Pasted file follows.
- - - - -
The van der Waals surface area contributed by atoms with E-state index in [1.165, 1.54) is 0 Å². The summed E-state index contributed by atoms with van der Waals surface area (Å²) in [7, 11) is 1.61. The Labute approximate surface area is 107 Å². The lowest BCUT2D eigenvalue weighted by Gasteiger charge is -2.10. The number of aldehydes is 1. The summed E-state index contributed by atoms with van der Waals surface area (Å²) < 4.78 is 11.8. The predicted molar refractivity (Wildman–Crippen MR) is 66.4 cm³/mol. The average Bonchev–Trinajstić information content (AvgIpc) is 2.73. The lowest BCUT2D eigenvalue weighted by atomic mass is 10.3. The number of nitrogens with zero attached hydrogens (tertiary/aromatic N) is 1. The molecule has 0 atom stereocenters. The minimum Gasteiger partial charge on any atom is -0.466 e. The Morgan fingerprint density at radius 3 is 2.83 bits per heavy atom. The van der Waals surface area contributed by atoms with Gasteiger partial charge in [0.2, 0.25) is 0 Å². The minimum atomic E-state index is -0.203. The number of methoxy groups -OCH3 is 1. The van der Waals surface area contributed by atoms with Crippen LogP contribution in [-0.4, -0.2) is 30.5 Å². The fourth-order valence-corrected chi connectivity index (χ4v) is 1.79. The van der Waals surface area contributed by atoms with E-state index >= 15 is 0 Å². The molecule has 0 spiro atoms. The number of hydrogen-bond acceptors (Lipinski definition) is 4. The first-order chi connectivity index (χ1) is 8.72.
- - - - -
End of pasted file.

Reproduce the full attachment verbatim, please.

The van der Waals surface area contributed by atoms with E-state index in [1.165, 1.54) is 0 Å². The summed E-state index contributed by atoms with van der Waals surface area (Å²) in [7, 11) is 1.61. The Labute approximate surface area is 107 Å². The lowest BCUT2D eigenvalue weighted by Gasteiger charge is -2.10. The number of aldehydes is 1. The summed E-state index contributed by atoms with van der Waals surface area (Å²) < 4.78 is 11.8. The predicted molar refractivity (Wildman–Crippen MR) is 66.4 cm³/mol. The average Bonchev–Trinajstić information content (AvgIpc) is 2.73. The lowest BCUT2D eigenvalue weighted by atomic mass is 10.3. The number of nitrogens with zero attached hydrogens (tertiary/aromatic N) is 1. The molecule has 0 atom stereocenters. The minimum Gasteiger partial charge on any atom is -0.466 e. The Morgan fingerprint density at radius 3 is 2.83 bits per heavy atom. The van der Waals surface area contributed by atoms with Gasteiger partial charge in [0.2, 0.25) is 0 Å². The minimum atomic E-state index is -0.203. The number of methoxy groups -OCH3 is 1. The van der Waals surface area contributed by atoms with Crippen LogP contribution in [-0.4, -0.2) is 30.5 Å². The fourth-order valence-corrected chi connectivity index (χ4v) is 1.79. The van der Waals surface area contributed by atoms with E-state index >= 15 is 0 Å². The molecule has 0 spiro atoms. The number of hydrogen-bond acceptors (Lipinski definition) is 4. The first-order chi connectivity index (χ1) is 8.72.